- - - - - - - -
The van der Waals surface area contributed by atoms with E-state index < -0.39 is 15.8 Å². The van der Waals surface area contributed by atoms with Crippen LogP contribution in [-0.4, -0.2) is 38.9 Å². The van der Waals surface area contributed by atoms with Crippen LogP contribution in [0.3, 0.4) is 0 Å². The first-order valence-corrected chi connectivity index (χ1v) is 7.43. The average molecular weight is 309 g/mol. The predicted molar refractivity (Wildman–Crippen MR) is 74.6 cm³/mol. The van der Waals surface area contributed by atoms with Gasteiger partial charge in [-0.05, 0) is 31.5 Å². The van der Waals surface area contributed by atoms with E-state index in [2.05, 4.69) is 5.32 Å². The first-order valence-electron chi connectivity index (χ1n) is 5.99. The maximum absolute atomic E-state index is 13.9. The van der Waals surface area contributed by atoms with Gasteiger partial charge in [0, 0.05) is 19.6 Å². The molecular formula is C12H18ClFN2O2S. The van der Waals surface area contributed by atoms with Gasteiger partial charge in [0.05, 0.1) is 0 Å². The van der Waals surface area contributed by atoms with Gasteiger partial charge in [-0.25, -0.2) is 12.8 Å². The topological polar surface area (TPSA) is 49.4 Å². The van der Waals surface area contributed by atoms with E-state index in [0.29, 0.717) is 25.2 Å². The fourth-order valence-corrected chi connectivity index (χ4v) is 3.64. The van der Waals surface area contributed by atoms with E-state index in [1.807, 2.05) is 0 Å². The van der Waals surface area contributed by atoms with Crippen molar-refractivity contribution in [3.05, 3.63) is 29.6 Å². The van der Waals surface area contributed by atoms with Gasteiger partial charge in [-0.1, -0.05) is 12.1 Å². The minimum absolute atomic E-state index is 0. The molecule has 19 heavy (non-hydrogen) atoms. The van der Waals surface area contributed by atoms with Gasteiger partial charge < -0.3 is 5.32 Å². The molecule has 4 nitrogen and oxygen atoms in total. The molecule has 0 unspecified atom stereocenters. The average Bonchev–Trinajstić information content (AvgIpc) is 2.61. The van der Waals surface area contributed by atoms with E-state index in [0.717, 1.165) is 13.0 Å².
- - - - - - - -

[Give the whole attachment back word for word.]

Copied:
The van der Waals surface area contributed by atoms with E-state index < -0.39 is 15.8 Å². The van der Waals surface area contributed by atoms with Crippen LogP contribution in [-0.4, -0.2) is 38.9 Å². The van der Waals surface area contributed by atoms with Crippen LogP contribution in [0.3, 0.4) is 0 Å². The first-order valence-corrected chi connectivity index (χ1v) is 7.43. The average molecular weight is 309 g/mol. The predicted molar refractivity (Wildman–Crippen MR) is 74.6 cm³/mol. The van der Waals surface area contributed by atoms with Gasteiger partial charge in [-0.05, 0) is 31.5 Å². The van der Waals surface area contributed by atoms with E-state index in [2.05, 4.69) is 5.32 Å². The first-order valence-electron chi connectivity index (χ1n) is 5.99. The maximum absolute atomic E-state index is 13.9. The van der Waals surface area contributed by atoms with Gasteiger partial charge in [0, 0.05) is 19.6 Å². The molecular formula is C12H18ClFN2O2S. The van der Waals surface area contributed by atoms with Gasteiger partial charge in [0.05, 0.1) is 0 Å². The van der Waals surface area contributed by atoms with Gasteiger partial charge in [-0.25, -0.2) is 12.8 Å². The topological polar surface area (TPSA) is 49.4 Å². The van der Waals surface area contributed by atoms with E-state index in [0.29, 0.717) is 25.2 Å². The fourth-order valence-corrected chi connectivity index (χ4v) is 3.64. The van der Waals surface area contributed by atoms with E-state index in [1.807, 2.05) is 0 Å². The van der Waals surface area contributed by atoms with Crippen molar-refractivity contribution in [3.05, 3.63) is 29.6 Å². The van der Waals surface area contributed by atoms with Gasteiger partial charge in [-0.1, -0.05) is 12.1 Å². The minimum absolute atomic E-state index is 0. The molecule has 19 heavy (non-hydrogen) atoms. The van der Waals surface area contributed by atoms with Gasteiger partial charge < -0.3 is 5.32 Å². The molecule has 4 nitrogen and oxygen atoms in total. The molecule has 0 unspecified atom stereocenters. The average Bonchev–Trinajstić information content (AvgIpc) is 2.61. The van der Waals surface area contributed by atoms with E-state index in [0.717, 1.165) is 13.0 Å².